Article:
Wentworth-Douglass Hospital
(603) 742-5252
Decrease (-) Restore Default Increase (+) font size
Physicians
Site Search

Kwashiorkor symptoms
Kwashiorkor symptoms


Definition:

Kwashiorkor is a form of malnutrition that occurs when there is not enough protein in the diet.



Alternative Names:

Protein malnutrition; Protein-calorie malnutrition; Malignant malnutrition



Causes, incidence, and risk factors:

Kwashiorkor is most common in areas where there is:

  • Famine
  • Limited food supply
  • Low levels of education (when people do not understand how to eat a proper diet)

This disease is more common in very poor countries. It often occurs during a drought or other natural disaster, or during political unrest. These conditions are responsible for a lack of food, which leads to malnutrition.

Kwashiorkor is very rare in children in the U.S. There are only isolated cases. However, one government estimate suggests that as many as 50% of elderly people in nursing homes in the U.S. do not get enough protein in their diet.

When kwashiorkor does occur in the U.S., it is usually a sign of child abuse and severe neglect.



Symptoms:
  • Changes in skin pigment
  • Coma (late stage)
  • Decreased muscle mass
  • Diarrhea
  • Failure to gain weight and grow
  • Fatigue
  • Hair changes (change in color or texture)
  • Increased and more severe infections due to damaged immune system
  • Irritability
  • Large belly that sticks out (protrudes)
  • Lethargy or apathy
  • Loss of muscle mass
  • Rash (dermatitis)
  • Shock (late stage)
  • Swelling (edema )


Signs and tests:

The physical examination may show an enlarged liver (hepatomegaly ) and general swelling.

Tests may include:



Treatment:

Getting more calories and protein will correct kwashiorkor, if treatment is started early enough. However, children who have had this condition will never reach their full height and growth.

Treatment depends on the severity of the condition. People who are in shock need immediate treatment to restore blood volume and maintain blood pressure .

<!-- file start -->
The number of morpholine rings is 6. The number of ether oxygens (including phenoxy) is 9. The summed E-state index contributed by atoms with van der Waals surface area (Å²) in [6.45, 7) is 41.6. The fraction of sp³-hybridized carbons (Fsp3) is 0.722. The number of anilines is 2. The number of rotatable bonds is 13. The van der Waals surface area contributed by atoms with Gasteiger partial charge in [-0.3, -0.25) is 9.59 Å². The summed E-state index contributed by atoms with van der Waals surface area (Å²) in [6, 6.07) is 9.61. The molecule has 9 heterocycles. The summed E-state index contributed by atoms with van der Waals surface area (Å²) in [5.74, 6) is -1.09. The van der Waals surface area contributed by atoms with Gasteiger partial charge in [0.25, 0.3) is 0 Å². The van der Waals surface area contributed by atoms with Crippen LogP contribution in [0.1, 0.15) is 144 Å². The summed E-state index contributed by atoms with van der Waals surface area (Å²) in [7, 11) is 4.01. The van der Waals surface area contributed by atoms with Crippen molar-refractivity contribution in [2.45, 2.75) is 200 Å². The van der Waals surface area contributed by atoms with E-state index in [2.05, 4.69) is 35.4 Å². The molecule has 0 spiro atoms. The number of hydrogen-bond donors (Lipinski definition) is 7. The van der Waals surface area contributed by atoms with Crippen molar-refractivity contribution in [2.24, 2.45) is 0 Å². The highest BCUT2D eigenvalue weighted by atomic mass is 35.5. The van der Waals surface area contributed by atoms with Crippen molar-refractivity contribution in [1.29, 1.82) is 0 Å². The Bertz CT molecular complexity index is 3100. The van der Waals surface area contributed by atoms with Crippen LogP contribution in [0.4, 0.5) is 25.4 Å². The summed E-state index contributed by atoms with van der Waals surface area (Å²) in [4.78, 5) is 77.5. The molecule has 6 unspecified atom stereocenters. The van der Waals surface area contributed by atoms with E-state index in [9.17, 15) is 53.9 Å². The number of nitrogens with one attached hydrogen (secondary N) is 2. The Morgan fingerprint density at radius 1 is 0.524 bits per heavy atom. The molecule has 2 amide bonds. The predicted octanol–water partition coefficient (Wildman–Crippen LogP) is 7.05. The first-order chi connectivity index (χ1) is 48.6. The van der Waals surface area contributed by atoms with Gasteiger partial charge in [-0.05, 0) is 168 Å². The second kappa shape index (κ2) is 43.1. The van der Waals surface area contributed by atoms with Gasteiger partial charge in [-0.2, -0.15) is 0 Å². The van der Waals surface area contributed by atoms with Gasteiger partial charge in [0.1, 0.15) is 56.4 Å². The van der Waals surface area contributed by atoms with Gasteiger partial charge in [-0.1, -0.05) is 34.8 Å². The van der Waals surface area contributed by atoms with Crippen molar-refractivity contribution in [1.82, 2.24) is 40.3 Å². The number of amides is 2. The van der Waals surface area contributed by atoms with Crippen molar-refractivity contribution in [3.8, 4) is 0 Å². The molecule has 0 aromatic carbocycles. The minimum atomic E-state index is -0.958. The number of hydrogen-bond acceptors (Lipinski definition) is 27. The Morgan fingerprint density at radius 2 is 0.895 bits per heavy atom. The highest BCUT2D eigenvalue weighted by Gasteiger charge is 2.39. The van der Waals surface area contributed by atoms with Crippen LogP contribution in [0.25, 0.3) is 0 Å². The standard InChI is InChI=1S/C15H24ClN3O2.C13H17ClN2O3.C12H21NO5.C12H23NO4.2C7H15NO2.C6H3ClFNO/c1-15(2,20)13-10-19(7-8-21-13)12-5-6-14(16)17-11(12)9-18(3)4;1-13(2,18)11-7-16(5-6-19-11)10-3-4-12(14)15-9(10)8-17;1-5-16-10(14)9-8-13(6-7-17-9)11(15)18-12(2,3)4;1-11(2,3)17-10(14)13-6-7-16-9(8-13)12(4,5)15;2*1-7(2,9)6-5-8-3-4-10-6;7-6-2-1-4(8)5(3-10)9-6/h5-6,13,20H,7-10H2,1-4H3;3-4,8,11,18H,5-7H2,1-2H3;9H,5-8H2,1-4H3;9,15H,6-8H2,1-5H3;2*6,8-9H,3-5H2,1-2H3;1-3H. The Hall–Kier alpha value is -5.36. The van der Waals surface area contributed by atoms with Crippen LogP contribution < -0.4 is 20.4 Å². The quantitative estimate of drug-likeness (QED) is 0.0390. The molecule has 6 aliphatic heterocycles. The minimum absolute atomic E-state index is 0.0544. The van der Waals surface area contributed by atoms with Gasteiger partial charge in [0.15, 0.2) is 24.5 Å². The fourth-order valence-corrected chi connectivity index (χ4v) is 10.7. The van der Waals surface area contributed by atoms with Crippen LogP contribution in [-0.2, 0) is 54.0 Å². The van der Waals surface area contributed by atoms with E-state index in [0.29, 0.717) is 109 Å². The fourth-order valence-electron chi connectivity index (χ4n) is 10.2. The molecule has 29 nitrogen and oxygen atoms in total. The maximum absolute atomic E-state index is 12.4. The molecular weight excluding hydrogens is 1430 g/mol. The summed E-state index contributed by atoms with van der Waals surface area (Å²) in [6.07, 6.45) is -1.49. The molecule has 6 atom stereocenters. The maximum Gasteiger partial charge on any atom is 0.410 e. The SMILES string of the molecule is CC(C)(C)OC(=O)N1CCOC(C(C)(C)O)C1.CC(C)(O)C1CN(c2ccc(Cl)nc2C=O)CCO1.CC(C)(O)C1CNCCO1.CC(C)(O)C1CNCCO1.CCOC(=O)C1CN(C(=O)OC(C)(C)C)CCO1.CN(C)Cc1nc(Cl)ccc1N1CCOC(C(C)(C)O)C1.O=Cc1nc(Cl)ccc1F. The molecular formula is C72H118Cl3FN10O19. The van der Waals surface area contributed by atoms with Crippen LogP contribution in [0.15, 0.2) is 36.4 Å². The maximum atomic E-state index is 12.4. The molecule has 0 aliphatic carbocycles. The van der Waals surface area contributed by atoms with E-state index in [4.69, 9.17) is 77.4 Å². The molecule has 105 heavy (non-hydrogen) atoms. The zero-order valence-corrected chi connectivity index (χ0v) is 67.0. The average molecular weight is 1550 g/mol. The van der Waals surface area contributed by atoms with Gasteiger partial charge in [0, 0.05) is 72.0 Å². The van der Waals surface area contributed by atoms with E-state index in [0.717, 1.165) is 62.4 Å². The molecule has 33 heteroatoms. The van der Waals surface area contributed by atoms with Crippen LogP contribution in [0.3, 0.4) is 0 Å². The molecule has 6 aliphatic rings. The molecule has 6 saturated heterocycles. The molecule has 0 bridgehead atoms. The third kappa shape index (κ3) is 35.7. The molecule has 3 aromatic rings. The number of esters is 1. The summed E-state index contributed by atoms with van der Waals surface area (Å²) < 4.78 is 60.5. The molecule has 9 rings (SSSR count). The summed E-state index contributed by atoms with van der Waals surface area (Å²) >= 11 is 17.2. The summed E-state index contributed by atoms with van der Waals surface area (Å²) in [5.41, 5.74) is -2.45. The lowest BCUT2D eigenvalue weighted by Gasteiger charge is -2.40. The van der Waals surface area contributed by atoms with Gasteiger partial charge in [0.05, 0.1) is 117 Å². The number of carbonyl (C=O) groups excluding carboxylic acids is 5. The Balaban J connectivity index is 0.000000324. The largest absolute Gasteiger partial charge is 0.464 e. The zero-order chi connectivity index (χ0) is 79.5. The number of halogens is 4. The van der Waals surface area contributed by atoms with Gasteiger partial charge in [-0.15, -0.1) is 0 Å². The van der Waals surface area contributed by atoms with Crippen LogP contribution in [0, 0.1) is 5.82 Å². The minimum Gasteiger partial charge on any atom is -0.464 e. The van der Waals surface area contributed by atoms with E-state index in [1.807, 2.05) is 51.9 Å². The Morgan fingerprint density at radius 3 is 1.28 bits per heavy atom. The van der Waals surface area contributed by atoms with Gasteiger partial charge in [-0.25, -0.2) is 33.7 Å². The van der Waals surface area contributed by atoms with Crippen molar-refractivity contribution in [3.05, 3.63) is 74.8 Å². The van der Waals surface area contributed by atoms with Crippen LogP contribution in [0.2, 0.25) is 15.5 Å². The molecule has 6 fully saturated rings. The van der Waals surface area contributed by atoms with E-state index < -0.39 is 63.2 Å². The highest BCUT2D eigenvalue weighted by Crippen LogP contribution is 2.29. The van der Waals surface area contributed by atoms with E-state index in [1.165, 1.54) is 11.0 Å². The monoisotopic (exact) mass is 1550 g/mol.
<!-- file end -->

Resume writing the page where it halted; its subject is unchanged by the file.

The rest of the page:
Calories are given first in the form of carbohydrates , simple sugars , and fats . Proteins are started after other sources of calories have already provided energy. Vitamin and mineral supplements are essential.

Since the person will have been without much food for a long period of time, eating can cause problems, especially if the calories are too high at first. Food must be reintroduced slowly. Carbohydrates are given first to supply energy, followed by protein foods.

Many malnourished children will develop intolerance to milk sugar (lactose intolerance ). They will need to be given supplements with the enzyme lactase so that they can tolerate milk products.



Support Groups:



Expectations (prognosis):

Getting treatment early generally leads to good results. Treating kwashiorkor in its late stages will improve the child's general health. However, the child may be left with permanent physical and mental problems. If treatment is not given or comes too late, this condition is life-threatening.



Complications:
  • Coma
  • Permanent mental and physical disability
  • Shock


Calling your health care provider:

Call your health care provider if your child has symptoms of kwashiorkor.



Prevention:

To prevent kwashiorkor, make sure the diet has enough carbohydrates, fat (at least 10 percent of total calories), and protein (12 percent of total calories).



References:

Heird WC. Food Insecurity, Hunger, and Undernutrition. In: Kliegman RM, Behrman RE, Jenson HB, Stanton BF, eds. Kliegman: Nelson Textbook of Pediatrics. 18th ed. Philadelphia, Pa: Saunders Elsevier; 2007:chap 43.




Review Date: 8/1/2008
Reviewed By: Neil K. Kaneshiro, MD, MHA, Clinical Assistant Professor of Pediatrics, University of Washington School of Medicine. Also reviewed by David Zieve, MD, MHA, Medical Director, A.D.A.M., Inc.

The information provided herein should not be used during any medical emergency or for the diagnosis or treatment of any medical condition. A licensed medical professional should be consulted for diagnosis and treatment of any and all medical conditions. Call 911 for all medical emergencies. Links to other sites are provided for information only -- they do not constitute endorsements of those other sites. © 1997- A.D.A.M., Inc. Any duplication or distribution of the information contained herein is strictly prohibited.
adam.com


Find What You Need

Events
Careers
Foundation
About Us
Contact
Directions
News
Social Media Agreement
Joint Notice
Web Privacy Policy
WDH Staff Portal

Centers & Services

Cancer Center
Cardiovascular Care
Joint Replacement
Women & Children's
Physician Offices
Other Services

Conditions & Treatments

Health Library

Support Services

Support Groups
Care-Van
Dental Center
Social Work
Food & Nutrition
Integrative Wellness
Spiritual Care
Concerns & Grievances
Homecare and Hospice

For Patients

Pay Your Bill Online
Pricing Estimates
Financial Assistance
Interpreter Services
Surgery Preparation
Medical Record Request
Advance Directives
Clinical Research & Trials

For Healthcare Professionals

Work and Life
Financial Well-Being
Career and Growth

The Wentworth-Douglass Health System includes:

 

Address

Wentworth-Douglass Hospital
789 Central Avenue, Dover, NH 03820
Phone: (603) 742-5252
Toll free: 1 (877) 201-7100